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Training Transformations

Standard vs. Flexible

Taran March @ Quality Digest's picture
Submitted by: Taran March @ Q...

I’ve been puzzled about how to manage standard work in publishing. There’s nothing standard about stringing words together, although it is work. Processes abound in publishing, but so do saboteur deadlines, which in turn are vulnerable to late materials from both contributors and advertisers. Lots of things can and often do go wrong, but somehow the process always sorts itself out.

There is method, somewhere, to publishing madness, just not the kind I’d recognize as standard work. And that’s the source of my confusion: my assumptions about what standard work really is. Contrary to my black-and-white thinking, there’s room for both standardization and flexibility in processes, and a lean company understands the benefits and appropriate use of each .

Benefits of standardization include:

• Repeatability

• Consistency across units

• Means to gather conforming information

• Consistent quality

• Lower production costs

• Easier for training personnel

• Easier to implement changes

• Eliminates variability in steps and outcomes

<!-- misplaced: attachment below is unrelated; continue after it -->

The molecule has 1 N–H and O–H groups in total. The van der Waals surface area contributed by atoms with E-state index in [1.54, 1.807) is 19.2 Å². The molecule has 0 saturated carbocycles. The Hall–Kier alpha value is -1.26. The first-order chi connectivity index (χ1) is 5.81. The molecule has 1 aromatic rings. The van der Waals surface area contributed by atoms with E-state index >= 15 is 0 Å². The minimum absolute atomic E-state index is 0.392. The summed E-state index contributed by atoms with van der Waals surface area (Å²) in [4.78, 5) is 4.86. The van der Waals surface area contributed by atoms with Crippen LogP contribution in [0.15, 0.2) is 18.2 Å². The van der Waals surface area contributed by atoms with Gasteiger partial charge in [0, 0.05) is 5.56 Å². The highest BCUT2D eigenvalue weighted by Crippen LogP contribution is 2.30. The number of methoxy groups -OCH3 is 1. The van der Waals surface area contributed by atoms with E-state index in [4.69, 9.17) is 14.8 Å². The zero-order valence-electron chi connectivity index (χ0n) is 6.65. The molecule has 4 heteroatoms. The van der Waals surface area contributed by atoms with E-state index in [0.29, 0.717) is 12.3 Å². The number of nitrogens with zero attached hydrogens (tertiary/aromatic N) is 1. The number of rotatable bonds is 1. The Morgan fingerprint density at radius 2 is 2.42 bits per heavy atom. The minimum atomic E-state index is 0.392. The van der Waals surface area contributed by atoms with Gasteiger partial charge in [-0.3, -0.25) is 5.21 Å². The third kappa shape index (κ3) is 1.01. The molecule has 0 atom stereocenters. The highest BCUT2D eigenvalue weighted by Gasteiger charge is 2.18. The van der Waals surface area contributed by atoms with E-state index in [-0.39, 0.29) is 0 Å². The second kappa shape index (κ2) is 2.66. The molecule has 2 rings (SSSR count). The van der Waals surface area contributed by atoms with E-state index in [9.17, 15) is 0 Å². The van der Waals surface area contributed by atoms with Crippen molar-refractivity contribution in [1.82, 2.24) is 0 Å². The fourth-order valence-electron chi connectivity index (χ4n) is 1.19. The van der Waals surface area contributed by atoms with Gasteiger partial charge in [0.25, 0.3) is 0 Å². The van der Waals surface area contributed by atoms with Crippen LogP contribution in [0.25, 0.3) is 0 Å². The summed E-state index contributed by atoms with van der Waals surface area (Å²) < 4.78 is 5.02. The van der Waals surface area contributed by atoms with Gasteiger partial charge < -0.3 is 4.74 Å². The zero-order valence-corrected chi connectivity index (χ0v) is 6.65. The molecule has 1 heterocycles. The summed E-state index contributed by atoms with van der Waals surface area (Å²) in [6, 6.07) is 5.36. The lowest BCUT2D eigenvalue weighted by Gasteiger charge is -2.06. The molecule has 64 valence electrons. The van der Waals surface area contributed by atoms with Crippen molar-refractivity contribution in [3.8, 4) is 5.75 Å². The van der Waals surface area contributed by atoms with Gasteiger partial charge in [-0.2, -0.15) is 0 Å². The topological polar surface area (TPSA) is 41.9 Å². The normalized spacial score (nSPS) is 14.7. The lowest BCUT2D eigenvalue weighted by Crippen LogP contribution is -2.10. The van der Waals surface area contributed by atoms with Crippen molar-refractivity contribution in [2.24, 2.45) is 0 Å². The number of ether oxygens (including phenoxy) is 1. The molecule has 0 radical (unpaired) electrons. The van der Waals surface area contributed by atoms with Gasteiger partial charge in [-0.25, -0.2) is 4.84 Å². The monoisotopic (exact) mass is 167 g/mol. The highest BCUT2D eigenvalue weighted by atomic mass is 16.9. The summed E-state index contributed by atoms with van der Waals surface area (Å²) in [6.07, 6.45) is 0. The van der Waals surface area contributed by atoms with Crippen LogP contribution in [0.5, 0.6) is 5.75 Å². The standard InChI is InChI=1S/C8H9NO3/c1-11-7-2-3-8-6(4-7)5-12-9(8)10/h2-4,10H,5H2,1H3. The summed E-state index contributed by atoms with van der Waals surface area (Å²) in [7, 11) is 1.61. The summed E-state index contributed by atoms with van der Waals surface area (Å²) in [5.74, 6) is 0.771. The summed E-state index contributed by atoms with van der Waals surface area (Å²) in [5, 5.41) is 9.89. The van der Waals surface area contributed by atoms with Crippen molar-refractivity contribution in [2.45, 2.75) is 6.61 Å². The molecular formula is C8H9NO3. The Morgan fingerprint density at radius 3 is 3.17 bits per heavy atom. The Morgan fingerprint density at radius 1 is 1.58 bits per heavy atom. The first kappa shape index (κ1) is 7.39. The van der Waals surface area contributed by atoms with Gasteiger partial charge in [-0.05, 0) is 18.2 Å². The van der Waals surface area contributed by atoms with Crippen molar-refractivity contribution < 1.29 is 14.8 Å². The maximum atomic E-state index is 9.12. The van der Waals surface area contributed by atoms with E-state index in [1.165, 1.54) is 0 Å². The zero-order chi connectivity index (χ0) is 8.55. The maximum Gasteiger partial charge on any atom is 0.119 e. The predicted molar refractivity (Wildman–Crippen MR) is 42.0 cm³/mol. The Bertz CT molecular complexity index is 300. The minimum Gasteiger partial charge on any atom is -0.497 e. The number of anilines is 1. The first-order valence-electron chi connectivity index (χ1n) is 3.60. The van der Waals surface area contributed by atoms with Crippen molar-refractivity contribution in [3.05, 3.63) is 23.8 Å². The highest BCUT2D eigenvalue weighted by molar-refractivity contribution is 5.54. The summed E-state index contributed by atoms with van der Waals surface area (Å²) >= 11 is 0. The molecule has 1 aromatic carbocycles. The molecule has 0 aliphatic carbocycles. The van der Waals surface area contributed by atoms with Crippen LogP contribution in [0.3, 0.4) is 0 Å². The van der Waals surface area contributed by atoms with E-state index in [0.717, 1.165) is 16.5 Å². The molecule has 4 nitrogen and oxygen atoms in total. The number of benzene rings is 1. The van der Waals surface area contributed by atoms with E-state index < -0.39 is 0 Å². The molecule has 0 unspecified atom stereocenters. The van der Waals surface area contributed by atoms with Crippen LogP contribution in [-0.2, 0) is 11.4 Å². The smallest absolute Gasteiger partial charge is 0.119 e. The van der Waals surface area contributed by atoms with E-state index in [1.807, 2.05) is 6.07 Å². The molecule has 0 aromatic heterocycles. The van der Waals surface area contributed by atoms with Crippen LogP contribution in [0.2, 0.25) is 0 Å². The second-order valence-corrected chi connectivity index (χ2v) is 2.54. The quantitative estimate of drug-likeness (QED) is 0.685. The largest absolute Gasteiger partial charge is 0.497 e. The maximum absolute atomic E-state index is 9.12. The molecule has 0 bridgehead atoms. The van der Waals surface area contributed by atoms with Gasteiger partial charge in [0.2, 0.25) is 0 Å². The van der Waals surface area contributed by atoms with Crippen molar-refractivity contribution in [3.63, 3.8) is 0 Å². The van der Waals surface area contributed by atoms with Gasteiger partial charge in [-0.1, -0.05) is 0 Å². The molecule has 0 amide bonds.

Flexibility offers these benefits:

• Ability to respond to different customer requirements

• Ability to alter processes based on specific needs

• Agility in the marketplace

• Ability to meet different geographic or cultural needs

• Allows for different decision models

• Allows for experienced human input with special cases


It’s true that the more standardized a process is, the less flexibility you have when doing it. But to be done effectively and deliver optimum value, many processes need a combination of both. As the pundits like to say, standard work doesn’t necessarily mean standardized work.

In publishing, the ability to alter processes based on specific needs (often at the last minute) is useful flexibility. Ironically, that can even contribute to consistent quality, which is normally attributed to standardization. An example of this is when new information is added to an article just before publishing it. That addition, although a variation in output, creates customer value, which in turn supports the publication’s reputation for quality.

Ideally, unstandardized processes, whether they're creative or just plain chaotic, should be separated from standardized ones, even if they work in concert to produce value. That’s why it’s a good idea to map processes and identify which ones are standard and which are flexible. Evaluate whether a single process is expected to perform both art and science. If it is, divide it.

Variability in flexible processes is inevitable, but variability that results in failure shouldn’t be shrugged off. Turn it into an opportunity to learn and improve. Fexible processes, just like standardized one, should be subject to some sort of measurement to assess their effectiveness. External measurements such as customer feedback are often the most effective.

As different as they are in their purpose and benefits, both standardized and flexible processes have a place in standard work.